Always according to the invention, the thickness of the layer of material 4 varies in the direction of the axis of the package.

This characteristic appears in FIG. 9, which represents a view in elevation of a package according to the invention including a tear away which shows the inside of the package.

As visible in this Figure, the thickness of the layer of material 4, which is least at mid-height of the package and greatest at the ends of the latter, varies in discontinuous manner whilst matching the outer contour of the layer 2. There again,recourse is bad to elements 8 of variable dimensions to correspond to the variable thicknesses of the layer of material 4 along the axis XY of the package. The advantage of having varying thickness in the direction of the axis of the package resides in the fact that it enagles a gain in weight.

In fact, the radioactivity being less at the ends of the package, the layer of lead can be of less thickness, the thickness of the layer situtated between the lead and the outer shell being all the greater. Now, the density of this layer is distinctly less than that of lead.

Due to the characteristics which have just been described, the package according to the invention enables:

the ensuring simultaneously of the removal of the calories emitted by the radioactive material and the absorption of the neutrons which the latter emits;

the enabling of a simple construction;

enabling gains in weight;

control of the nuclear interaction in the case of multiple cavities;

increase in the thermal capacity in the neighbourhood of the cavity and the making of the temperatures along this cavity uniform.

In the case of the packages of FIGS. 3, 8 and 9, there are provided cooling crowns 14 arranged on the outer surface of the shell 3, these crowns being of course replaceable by any other type of fins or of pins.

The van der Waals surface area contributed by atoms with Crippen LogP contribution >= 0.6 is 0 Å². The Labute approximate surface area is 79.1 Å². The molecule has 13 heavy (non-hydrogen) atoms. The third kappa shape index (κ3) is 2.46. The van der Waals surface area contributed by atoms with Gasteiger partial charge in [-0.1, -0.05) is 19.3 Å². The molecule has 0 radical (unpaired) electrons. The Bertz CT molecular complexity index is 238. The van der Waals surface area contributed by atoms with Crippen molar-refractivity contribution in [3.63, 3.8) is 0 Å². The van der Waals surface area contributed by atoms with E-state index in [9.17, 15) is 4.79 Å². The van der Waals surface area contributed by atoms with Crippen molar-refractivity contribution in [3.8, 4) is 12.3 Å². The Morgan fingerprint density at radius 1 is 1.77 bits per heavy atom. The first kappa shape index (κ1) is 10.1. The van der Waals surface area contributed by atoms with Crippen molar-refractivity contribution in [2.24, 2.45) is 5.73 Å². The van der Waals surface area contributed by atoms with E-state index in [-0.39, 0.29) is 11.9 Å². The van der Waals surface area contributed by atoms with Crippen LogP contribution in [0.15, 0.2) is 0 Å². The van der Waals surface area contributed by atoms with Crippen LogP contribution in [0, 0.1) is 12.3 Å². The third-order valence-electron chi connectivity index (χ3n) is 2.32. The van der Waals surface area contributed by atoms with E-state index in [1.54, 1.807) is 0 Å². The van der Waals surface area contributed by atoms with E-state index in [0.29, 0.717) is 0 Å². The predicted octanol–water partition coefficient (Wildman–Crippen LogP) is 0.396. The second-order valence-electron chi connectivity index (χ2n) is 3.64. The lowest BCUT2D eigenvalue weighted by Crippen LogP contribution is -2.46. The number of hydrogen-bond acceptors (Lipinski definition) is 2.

In the embodiment of FIG. 10 and 11, the package according to the invention compriseson the one hand a layer of material 4 arranged gainst the outer surface of the shell 3 and combined with conducting elements 14a of the pin type, fixed on the shell 3 and projecting at the surface of the layer 4 and, on the other hand, a layer 15 of type of mortar or cement with a hydraulic binder base, arranged between the shell 3 and the layer of dense material 2.

The hydraulic binder layer 15 and which can enter in the constitution of the layer of material 4 is preferably of the aluminous type (ciment fondu").

Its chemical composition is advantageously as follows:

A1 0 35-40% CaO 35-40% Fe O l0-l 5% FeO 28% SiO 27% TiO O-3% Various O3% A composition which has given good results is as follows:

A1 0, 38% C210 3 8% Fe,0 12% FeO 5% SiO 4% TiO 2% Various 1% water/cement comprised between 0.35 and 0.45.

Thus, a meter cube of mortar can be constituted as follows:

Aluminous cement 700 kg WATER 280 l Granulate(comprising various fillers) 1000 I As regards the abovesaid granulate, its composition is advantageously as follows:

Particles between 0.5 and 1 mm of diameter 20% Particles between 1 and 2 mm of diameter 30% Particles between 2 and 5 mm of diameter 50% Fillers intended to increase the heat conductivity, constituted generally by metallic particles of steel or aluminium, or other conductive materials such as graphite or aluminium, may be incorporated in the layer 15.

To constitute the layer of material 4, there is used as granulate, materials with a high content of hydrogen and/or boron, of the type of those indicated above, and minerals such as colemanite (35 0 ZCaO, 5H O), pandermite (68 0 SCaO, 9H O), or again boric acid (H B0 To establish ideas, there is given herebelow an example of composition for the layer of material 4:

Aluminous cement 600 kg Water 220 kg Polyethylene (granules of about 3-5 mm) 600 kg Colemanite sand (05 to 2 mm) kg In the abovesaid composition, the colemanite sant is advantageously replaced by the powder with a granulometry of 50 to 500 micrometers.

As regards more particularly the abovesaid protective layer 15, it can be constituted in such a manner that it comprises zones of conductivity and of reduced mechanical strength, denoted by 15a, and situated at the level of the ends of the package, on both sides of the portion including the elements 14a, the zone corresponding to the portion provided with the said elements 14a being denoted by 15b and showing the characteristics indicated abovesuited to improving the thermal conductivity. It is indicated that the thickness of the zone 15b is generally of the order of 5 to 25 mm. Moreover, it is then advantageous to provide at the inner surface of the package a zone 15c, offering both a good thermal insulation and a good resistance to crushmg.